Size dependence of microprobe dynamics during gelation of a discotic colloidal clay
By Jason P. Rich, Gareth H. McKinley, Patrick S. Doyle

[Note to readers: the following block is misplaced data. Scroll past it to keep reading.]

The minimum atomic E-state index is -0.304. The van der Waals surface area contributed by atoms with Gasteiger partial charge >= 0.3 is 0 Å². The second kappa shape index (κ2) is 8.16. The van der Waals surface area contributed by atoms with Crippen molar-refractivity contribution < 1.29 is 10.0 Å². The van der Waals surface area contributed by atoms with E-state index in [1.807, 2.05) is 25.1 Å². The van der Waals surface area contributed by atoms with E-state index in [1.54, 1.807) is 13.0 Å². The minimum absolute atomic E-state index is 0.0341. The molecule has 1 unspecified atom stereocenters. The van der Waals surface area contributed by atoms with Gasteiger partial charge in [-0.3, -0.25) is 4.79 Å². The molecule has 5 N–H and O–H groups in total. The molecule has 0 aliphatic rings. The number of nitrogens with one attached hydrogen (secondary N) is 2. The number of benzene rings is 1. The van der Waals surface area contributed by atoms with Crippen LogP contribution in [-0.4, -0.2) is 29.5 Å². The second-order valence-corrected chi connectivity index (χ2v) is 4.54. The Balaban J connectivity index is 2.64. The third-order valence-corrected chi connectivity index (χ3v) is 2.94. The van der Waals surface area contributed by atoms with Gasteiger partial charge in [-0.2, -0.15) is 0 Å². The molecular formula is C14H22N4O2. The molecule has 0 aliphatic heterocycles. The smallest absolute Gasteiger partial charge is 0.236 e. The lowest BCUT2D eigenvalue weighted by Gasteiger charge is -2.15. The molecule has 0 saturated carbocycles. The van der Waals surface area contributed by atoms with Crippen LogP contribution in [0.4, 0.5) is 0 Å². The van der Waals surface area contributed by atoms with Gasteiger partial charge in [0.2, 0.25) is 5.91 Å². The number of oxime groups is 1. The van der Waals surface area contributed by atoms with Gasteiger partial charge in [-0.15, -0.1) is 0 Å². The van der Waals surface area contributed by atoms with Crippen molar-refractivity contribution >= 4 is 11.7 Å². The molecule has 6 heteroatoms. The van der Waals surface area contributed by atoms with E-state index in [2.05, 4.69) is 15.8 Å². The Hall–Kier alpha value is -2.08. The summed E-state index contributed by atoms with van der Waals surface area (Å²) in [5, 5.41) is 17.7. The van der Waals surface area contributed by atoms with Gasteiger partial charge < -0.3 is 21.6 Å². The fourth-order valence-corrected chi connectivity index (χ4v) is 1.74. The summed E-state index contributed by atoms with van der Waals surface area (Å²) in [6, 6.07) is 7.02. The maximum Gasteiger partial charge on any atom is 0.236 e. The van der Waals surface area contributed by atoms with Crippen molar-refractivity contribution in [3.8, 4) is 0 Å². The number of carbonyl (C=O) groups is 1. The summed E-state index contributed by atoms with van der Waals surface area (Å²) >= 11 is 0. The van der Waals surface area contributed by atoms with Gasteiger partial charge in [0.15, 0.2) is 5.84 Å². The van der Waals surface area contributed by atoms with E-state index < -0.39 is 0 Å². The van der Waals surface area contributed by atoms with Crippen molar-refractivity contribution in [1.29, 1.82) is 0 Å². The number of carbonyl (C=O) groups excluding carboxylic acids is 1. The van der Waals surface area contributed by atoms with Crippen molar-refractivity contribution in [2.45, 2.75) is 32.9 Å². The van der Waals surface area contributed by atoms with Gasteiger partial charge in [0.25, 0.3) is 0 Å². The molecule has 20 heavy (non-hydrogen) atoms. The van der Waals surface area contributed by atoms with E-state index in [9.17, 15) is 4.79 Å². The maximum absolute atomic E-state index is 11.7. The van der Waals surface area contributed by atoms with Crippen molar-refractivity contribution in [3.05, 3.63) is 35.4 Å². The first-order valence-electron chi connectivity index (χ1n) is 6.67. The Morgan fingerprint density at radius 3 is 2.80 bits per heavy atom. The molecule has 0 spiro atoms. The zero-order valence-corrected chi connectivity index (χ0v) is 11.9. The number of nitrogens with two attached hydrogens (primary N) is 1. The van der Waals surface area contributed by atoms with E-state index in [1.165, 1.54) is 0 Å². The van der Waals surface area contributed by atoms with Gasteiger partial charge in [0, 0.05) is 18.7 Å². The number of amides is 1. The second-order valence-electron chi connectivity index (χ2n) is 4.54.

Soft materials such as gels and colloidal glasses often exhibit different rheological properties at bulk and microscopic scales as a result of their complex microstructure. This phenomena has recently been demonstrated for a gel-forming aqueous dispersion of Laponite® clay [Oppong et al. (2008)]. For this material, microrheology reveals a significantly weaker gel and a longer gelation time than bulk measurements. By performing multiple particle tracking microrheology experiments with different probe sizes, we show that length-scale–dependent rheology is a general feature of Laponite® gels. Small changes in probe size are accompanied by order of magnitude differences in the observed rheological properties and gelation time. The probe dynamics also exhibit size-dependent spatial heterogeneities that help to elucidate a microstructural length scale in the system. Through analytical theory and Brownian dynamics simulations, we find that the correlations described by previous authors between successive displacements of individual probes are more directly a result of material elasticity than of microstructural confinement. The apparent gelation times of dispersions with different Laponite® concentrations exhibit a self-similar dependence on probe size, suggesting a superposition of Laponite® concentration and probe size. From these observations, we propose an accordant description of the microstructural evolution of the gel.